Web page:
The examples of protection of Ulcinj and Tivat salines are representative of the functioning of the state: what it looks like when it’s a yes, and a no, and eventually a must.
For the past 30 years we have been convinced by politicians that there is no piece of European land as resource wealthy as Montenegro. Unaware of its wealth, those same politicians pronounced it the world’s first ecological state. They didn’t know then, for example, that Montenegro registers 65% of Europe’s bird population, that the nesting bird density index is well above the Balkan average, that Montenegro is 39th in Europe in its size, yet based on the number of nesting birds, it is 23d, right below Hungary, which is 7 times larger than Montenegro. Similarly, Montenegro has more nesting birds than Great Britain, Czech Republic, Portugal, Denmark, Slovenia, or Switzerland. When it comes to plant wealth, our country would eat Great Britain or Hungary up.
Everything that happened 30 years ago, when we became the first in the world, when Claudia Schiffer wore the Montenegrin traditional shirt and was photographed on our, then still ‘alive’, planes of mountain ranges, all that was undone when proud Montenegro went to war against Croatia. Instead of waving the flag of our own country, and pride ourselves in preserved nature, we chose to carry the flags of war.
The first bullet fired signalled the destruction of our environment and the birth of a new order. Our forests were decimated. The Ornithological Reserve Panceva Oka on Skadar Lake, protected since 1968 as a pelican habitat, became a transit reserve for smuggling oil from Albania, despite the law protecting entry into reserves, not allowing even scientific work. The pelicans left us, hundreds of Durmitor trees ended up in furniture factories, and game from our forests made easy prey to poachers. Raising ecological consciousness, and with the beginnings of non-governmental work towards the end of the 90s, things have started to change. Suddenly, the pelicans’ significance for tourism became acknowledged, as well as the significance of protecting our national parks, our clean rivers. That is, however, not enough, until it is recognised by central authorities, state agencies, and law implementation institutions.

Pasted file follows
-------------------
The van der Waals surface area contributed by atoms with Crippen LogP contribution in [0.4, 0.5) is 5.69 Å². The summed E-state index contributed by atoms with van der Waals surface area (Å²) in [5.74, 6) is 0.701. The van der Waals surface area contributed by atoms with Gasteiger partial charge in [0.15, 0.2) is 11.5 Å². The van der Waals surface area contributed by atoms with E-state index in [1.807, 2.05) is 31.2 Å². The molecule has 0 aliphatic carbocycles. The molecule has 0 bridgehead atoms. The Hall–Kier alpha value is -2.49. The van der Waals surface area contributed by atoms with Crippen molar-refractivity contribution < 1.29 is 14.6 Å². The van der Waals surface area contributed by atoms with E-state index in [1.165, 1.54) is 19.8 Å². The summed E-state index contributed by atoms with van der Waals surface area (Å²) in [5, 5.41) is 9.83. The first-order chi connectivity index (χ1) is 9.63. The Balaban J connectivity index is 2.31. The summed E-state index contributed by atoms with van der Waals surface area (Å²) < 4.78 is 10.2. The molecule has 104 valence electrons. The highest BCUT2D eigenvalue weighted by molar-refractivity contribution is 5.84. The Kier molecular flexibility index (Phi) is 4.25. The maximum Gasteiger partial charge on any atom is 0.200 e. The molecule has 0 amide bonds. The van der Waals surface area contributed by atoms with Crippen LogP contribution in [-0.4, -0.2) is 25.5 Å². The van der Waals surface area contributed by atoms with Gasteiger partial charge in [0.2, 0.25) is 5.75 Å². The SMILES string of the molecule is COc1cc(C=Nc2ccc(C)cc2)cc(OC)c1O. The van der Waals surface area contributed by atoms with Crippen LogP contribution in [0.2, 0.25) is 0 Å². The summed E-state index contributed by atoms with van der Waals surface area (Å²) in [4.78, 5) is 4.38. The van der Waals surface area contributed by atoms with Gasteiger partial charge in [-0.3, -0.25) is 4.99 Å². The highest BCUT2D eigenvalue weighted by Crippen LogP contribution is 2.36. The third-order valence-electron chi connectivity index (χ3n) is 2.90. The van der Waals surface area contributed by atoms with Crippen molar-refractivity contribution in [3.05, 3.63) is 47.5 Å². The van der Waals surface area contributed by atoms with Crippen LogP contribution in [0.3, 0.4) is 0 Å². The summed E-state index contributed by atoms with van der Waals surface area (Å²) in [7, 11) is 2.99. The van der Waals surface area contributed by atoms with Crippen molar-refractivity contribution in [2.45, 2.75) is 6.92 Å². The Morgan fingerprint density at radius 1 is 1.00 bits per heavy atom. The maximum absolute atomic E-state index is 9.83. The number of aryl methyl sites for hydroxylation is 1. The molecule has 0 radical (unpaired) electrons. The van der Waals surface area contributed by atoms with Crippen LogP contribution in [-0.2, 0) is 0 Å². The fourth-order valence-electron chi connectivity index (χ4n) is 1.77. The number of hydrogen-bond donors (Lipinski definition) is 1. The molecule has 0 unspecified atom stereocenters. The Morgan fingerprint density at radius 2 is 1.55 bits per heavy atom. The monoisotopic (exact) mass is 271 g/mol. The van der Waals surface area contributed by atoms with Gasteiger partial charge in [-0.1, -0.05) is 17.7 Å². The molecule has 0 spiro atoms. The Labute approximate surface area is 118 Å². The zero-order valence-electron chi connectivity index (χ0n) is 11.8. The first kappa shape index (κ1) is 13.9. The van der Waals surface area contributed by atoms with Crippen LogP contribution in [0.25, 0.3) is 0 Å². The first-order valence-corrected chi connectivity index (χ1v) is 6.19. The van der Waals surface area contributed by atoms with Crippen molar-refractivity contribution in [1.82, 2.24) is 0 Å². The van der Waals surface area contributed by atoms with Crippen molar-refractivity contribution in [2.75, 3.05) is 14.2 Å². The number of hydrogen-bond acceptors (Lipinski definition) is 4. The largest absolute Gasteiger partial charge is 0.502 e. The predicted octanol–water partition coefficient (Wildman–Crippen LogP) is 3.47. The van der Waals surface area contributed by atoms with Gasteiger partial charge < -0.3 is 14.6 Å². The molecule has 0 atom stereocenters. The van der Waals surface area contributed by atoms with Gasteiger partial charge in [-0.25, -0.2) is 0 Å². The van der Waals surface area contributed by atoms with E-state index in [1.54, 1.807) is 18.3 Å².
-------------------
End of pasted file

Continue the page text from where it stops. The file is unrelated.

The examples of protection of Ulcinj and Tivat salines represent the functioning of the state: what it looks like when it’s a yes, and a no, and eventually a must. The process of protecting the Medieval saline in Tivat (thanks to which we have our beautiful Kotor, as back in the day salt was considered white gold), began in 2007, at the peak of Russian investments in Montenegro – the salines right next to Tivat airport, the perfect location for any investment, and there were plans for a water park too. Tivat Municipality, Morsko Dobro, and the non governmental sector, joined forces and took this piece of land away from the investors’ interests and protected it as an ornithological reserve. Today, 12 years later, we can see flamingos, and it has gained recognition as an internationally significant wetland, and it is a positive example of how things should be done.
In the very south, the process of protecting Solana Ulcinj began in 2000, under the initiative of the then Institute for Environmental Protection towards Ulcinj municipality. All the actors: the government, Ulcinj municipality, non-governmental sector (including hunters), were pro-protection. And everyone’s mouths were full of protection, whilst the real-time situation was worsening. In the meantime, the renowned Ulcinj salt stopped production. Only 19 years later this valuable space became protected, thanks to the pressures of several embassies and the European Commission. It wouldn’t have happened otherwise, despite the ‘activism’. Had it not happened, considering it is in the Adriatic migration corridor, millions of birds would have died each year.
And new winds are blowing in Montenegro, as the Green party became one of the key players in the new government. Much is expected of them regarding completing the aims of Chapter 27 in Montenegro’s EU accession process.
Darko Saveljić, ornithologist and ecological activist